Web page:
Round Robin 1 Overview
ROUND ROBIN 1 OVERVIEW
At the close of Round Robin 1, Michel Bonnefous and Russell Coutts, Executive Directors of Team Alinghi, met with representatives of the international press based here in Auckland.
Here is a condensed transcript of the subjects dealt with during this press conference.
SAILING & DESIGN
Russell Coutts : " To build up a team of 32 strong sailors has always been one of our long term goals. In the long run, the crew rotation may cost us one or two points, but it will be worth the effort. What we are developing now will determine where we are at the end of the competition. There are too many risks of having people injured or sick, you have to foresee these kind of situations to be able to provide the position onboard. At this stage it is also important to build our team and keep on challenging each other in house"
Russell Coutts: " The weather conditions were very difficult to sail, very puffy and shifty - very lake-like conditions. It could have gone badly pretty fast if we had made the slightest mistake. For those reasons the race against Victory Challenge was fantastic. They made a great job reading the shifty conditions on the course.""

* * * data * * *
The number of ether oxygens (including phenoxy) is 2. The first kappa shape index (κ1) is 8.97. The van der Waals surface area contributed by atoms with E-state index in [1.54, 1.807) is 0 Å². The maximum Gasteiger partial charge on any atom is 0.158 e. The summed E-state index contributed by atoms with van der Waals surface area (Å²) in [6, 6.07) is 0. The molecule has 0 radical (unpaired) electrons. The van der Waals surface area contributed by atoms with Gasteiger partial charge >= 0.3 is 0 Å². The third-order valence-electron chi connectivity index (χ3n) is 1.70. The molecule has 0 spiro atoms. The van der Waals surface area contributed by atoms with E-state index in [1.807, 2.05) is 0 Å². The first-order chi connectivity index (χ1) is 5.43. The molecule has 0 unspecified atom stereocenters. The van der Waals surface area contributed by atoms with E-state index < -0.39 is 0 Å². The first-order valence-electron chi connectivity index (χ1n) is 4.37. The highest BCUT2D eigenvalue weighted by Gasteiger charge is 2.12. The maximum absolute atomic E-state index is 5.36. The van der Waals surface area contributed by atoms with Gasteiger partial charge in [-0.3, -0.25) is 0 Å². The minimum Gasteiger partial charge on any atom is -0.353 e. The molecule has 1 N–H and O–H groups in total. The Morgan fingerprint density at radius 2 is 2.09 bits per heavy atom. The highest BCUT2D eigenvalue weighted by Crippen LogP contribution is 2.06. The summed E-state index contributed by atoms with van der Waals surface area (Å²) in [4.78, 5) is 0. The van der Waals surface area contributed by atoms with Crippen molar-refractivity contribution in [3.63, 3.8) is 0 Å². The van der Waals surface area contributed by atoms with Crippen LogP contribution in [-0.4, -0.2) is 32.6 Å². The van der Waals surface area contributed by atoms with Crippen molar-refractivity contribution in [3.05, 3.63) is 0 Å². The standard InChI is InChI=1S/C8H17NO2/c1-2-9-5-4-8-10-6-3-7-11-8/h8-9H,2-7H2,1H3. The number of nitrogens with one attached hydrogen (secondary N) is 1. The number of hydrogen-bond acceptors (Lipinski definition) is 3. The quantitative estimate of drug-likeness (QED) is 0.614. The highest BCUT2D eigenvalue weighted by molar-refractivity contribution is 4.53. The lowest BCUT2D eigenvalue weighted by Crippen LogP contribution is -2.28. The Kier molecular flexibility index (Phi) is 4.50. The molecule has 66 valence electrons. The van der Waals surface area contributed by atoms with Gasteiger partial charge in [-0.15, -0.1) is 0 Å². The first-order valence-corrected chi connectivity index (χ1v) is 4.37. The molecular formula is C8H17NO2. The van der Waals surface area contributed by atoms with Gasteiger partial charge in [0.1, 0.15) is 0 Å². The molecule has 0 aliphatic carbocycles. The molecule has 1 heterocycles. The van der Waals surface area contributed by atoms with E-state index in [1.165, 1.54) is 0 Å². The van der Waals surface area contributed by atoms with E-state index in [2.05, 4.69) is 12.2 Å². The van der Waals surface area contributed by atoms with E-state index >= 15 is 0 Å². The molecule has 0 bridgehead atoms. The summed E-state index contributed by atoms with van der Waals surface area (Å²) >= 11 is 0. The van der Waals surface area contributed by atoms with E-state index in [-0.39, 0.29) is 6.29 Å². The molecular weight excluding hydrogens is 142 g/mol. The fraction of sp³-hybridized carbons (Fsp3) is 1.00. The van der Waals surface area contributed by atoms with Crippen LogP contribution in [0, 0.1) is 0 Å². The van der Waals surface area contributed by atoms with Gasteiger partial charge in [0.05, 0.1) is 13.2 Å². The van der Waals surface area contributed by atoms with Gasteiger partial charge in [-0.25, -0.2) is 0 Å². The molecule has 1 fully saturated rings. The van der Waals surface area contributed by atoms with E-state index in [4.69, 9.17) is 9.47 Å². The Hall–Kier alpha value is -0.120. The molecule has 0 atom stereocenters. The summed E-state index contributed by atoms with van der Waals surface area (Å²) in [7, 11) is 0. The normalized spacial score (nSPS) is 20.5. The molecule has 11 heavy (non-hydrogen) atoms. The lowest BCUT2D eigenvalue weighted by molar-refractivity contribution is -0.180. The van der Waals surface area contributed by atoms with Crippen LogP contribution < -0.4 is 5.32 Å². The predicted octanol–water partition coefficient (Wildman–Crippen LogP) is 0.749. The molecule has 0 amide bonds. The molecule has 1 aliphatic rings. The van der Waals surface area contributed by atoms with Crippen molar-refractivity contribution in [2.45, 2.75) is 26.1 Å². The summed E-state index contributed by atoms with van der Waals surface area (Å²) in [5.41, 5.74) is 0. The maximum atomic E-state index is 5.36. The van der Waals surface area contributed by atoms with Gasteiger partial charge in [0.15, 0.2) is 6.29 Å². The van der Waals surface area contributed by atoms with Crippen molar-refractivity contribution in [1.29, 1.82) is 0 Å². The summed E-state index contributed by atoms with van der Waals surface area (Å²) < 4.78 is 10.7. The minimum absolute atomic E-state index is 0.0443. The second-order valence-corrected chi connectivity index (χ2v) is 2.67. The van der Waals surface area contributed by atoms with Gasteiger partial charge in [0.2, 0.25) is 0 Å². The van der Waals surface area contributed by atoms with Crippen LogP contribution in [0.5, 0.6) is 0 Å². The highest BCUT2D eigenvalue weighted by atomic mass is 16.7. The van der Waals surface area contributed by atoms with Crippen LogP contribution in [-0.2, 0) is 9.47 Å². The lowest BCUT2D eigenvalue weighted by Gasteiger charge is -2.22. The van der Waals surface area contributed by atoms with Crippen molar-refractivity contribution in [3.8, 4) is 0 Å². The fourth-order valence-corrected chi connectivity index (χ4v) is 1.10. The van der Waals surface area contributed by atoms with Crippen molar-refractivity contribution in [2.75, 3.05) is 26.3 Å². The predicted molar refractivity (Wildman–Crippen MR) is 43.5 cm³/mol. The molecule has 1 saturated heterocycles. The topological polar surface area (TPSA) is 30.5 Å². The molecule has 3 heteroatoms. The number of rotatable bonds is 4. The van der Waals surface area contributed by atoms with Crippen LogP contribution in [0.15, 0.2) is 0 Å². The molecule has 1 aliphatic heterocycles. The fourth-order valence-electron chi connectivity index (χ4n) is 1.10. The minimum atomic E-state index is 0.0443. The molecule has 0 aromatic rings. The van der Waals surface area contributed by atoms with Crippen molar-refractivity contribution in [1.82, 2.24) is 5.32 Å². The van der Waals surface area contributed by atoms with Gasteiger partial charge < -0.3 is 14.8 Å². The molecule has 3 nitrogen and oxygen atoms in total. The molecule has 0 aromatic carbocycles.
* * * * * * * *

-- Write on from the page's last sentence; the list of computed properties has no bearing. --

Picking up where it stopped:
Russell Coutts: " We could check that we'd built two fast boats. But like any other challenger we will improve our techniques from what we learnt during this first phase. We will certainly see dramatic changes on the other teams boats. We should see some of the teams improve their performance pretty quickly.
Michel Bonnefous : " We started the first Round Robin with assumptions. After two weeks of sailing we have built up a big data base that enables us to analyze the deltas between our boat and the others. We ended up (finished) Round Robin 1 with a nice margin in terms of speed but we are still looking for improvements."
Michel Bonnefous: " Our biggest question at this time is " where are the problems?" Once they are identified we have to assess the time we need to solve them or improve the situation. It is much more a question of time allocation rather than of money available" (
ROUND ROBIN 2
Boat picked up for RR2
Russell Coutts : "We haven't yet decided which boat we are going to sail during Round Robin 2. As we still have to test and fine tune SUI 75 we are very likely to go on with SUI 64 for this second Round Robin. A new mast arrived today for SUI 64."